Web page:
Perhaps the best model for such a recovery system is the Mental Health Asso-nation's (MHA) Village in Long Beach, Calif. Started in 1990, the village provides "whatever it takes," with an emphasis on choice, along with equality of staff and recipients. Teams of mental health professionals and paraprofessionals provide services that help those in recovery with issues such as employment, money management, and community involvement. Some of the staff members are themselves in recovery from mental illness.
The founding MHA Village psychiatrist, Dr. Mark Ragins, has distilled the four stages of recovery into hope, empowerment, self-responsibility, and a meaningful role of life. Although the MHA Village model tries to do whatever it takes, Dr. Ragins emphasizes that it does not assume that "anything goes."
However, given the absence of rigid rules at the MHA Village, Dr. Ragins thinks more attention must be paid to ethics in recovery, including no tolerance for exploitation or aggression, and an insistence on mutual safety.
As a clinician, he thinks it's satisfying to make a correct diagnosis but sublime when the patient says, "Now I can never again say that no one understands me." It's satisfying to have medication help, but sublime when the recipient says, "These pills have helped me find myself again, releasing me from the prison in my head."
Ironically, as impressive as the MHA Village might be, one factor that makes it sublime has been the difficulty of replicating it. Once its successes become, one hopes, more standard in our field, it will no longer be sublime.
We now have some tools to assist our organizations and ourselves to see how far along we are with recovery. An organizational readiness checklist is available from Marianne Farkas, Sc.D., of the Center for Psychiatric Rehabilitation of Boston University. Lori Ashcraft, Ph.D., of Recovery Innovations in Phoenix, has designed a recovery self-assessment for clinicians.
A particularly interesting aspect of Recovery Innovations is that it is funded and managed by the for-profit managed care company, Value Options. This program incorporates recovery principles throughout and uses various hospital alternatives.. Half of the workforce is peer specialists. So not only does it seem good, it must be cost-effective. Sublime indeed!
Volunteering Is Sublime
Responding to a disaster almost always means time away from usual work and family life in order to serve patient and societal needs. Called a "disaster" by some, the war in Iraq has presented a unique opportunity to volunteer beyond the usual call of duty. For physicians who are serving, the war also has inherently provided preparedness for disaster.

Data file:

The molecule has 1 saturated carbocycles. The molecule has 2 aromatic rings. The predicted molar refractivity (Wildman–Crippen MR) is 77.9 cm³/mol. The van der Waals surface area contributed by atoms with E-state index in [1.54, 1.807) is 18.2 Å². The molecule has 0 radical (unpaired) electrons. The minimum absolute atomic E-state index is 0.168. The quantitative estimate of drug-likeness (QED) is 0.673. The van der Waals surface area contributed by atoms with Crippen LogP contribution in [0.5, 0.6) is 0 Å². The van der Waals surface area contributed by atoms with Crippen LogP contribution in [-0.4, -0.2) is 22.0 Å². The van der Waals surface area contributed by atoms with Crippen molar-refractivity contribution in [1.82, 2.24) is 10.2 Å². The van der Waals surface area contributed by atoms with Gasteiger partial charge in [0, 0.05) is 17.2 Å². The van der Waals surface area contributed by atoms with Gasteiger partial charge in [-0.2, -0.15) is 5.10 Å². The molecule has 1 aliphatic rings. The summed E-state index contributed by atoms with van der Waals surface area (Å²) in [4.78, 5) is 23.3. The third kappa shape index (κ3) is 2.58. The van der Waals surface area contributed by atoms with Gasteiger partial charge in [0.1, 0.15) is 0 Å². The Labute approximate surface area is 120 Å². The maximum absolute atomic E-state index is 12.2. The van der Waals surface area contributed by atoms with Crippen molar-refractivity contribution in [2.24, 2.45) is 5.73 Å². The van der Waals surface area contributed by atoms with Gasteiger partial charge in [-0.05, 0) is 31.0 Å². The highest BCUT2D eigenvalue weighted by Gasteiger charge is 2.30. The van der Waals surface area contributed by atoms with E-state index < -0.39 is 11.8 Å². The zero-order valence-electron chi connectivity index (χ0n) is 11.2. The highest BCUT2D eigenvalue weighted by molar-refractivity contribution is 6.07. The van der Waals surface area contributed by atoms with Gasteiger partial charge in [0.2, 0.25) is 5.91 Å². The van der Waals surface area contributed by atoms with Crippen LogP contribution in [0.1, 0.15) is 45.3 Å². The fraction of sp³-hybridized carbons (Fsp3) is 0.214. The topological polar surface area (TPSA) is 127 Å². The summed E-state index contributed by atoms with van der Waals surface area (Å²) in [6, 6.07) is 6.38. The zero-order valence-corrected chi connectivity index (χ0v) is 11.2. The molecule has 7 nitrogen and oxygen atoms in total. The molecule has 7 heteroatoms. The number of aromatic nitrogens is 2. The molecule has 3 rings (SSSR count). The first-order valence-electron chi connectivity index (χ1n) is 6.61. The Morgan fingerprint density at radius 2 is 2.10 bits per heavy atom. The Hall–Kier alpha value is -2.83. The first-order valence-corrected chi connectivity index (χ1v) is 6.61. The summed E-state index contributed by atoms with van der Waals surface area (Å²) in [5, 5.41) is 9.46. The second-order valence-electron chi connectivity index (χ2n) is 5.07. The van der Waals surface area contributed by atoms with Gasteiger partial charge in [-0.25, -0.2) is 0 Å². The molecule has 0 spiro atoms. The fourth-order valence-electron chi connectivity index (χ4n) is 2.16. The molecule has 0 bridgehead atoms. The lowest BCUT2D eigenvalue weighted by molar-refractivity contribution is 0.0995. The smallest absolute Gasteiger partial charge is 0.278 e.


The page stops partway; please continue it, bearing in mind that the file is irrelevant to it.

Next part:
After--and because of--Sept. 11, 2001, Dr. Michael McBride volunteered to serve as a psychiatrist in the military. Dr. McBride, who has a family and had a successful private practice, was called up twice to Germany with his U.S. Army Reserve combat stress company. He has now been called to Iraq. More and more I fear for him, and feel some survival guilt about being home.
In e-mail messages, Dr. McBride has described the ethical dilemma that can occur when the needs of the patient conflict with those of the U.S. government: a patient's need to recover versus the military's need for more soldiers to carry on the fight. Perhaps his sublime sense of service is best illustrated by the strawberry milk shakes he bought to make his patients suffering from posttraumatic stress disorder more comfortable when they came to see him.
This sublime work reflects the bioethical principle of beneficence. Dr. McBride did whatever he could to voluntarily provide benefits to those in need.
He is due home about the time this column comes out. Welcome home, Mike!
Mental Health Reform Is Sublime
It seems that all psychiatrists agree that our system(s) for providing mental health care are in general inadequate, fragmented, and spotty in quality. We might disagree on the solution--some might want a return to the "good old days" of indemnity-supported private practice and others might call for new pilot projects--but we agree on the need for change.
One psychiatrist, Dr. Leslie Hartley Gise, has worked relentlessly to advocate for change of a certain kind. Because she agrees that the single-payer system promulgated by Physicians for a National Health Program (PNHP) is the way to go, she provides constant reminders and information to everyone on her Listserv. Her ability to call up a wealth of timely information, seemingly at the drop of a hat, is awe-inspiring. She is the voice of psychiatry for PNHP.
The PNHP plan is modeled after the Canadian system, in which accounts suggest that patients generally receive competent care and psychiatrists are much more satisfied.
The struggle for equitable mental health care meets the bioethical principle of justice. Social justice under this model would be a fair distribution of competent psychiatric services.
Psychiatry Is Sublime
I did not expect to find that some psychiatrists think that the field itself could be sublime. But Dr. Linda G. Gochfeld did. When I asked her about this, she replied that just being able to work as a psychiatrist, particularly as a community psychiatrist, was sublime.
Do you also feel psychiatry is sublime? Do you know of other examples of sublime psychiatry, including sublime moments? If you do, please let me know for possible publication as a letter or for possible inclusion in next year's column.
Dr. MOFFIC is a professor of psychiatry and behavioral medicine, as well as family and community medicine, at the Medical College of Wisconsin, Milwaukee. He can be reached at email@example.com.…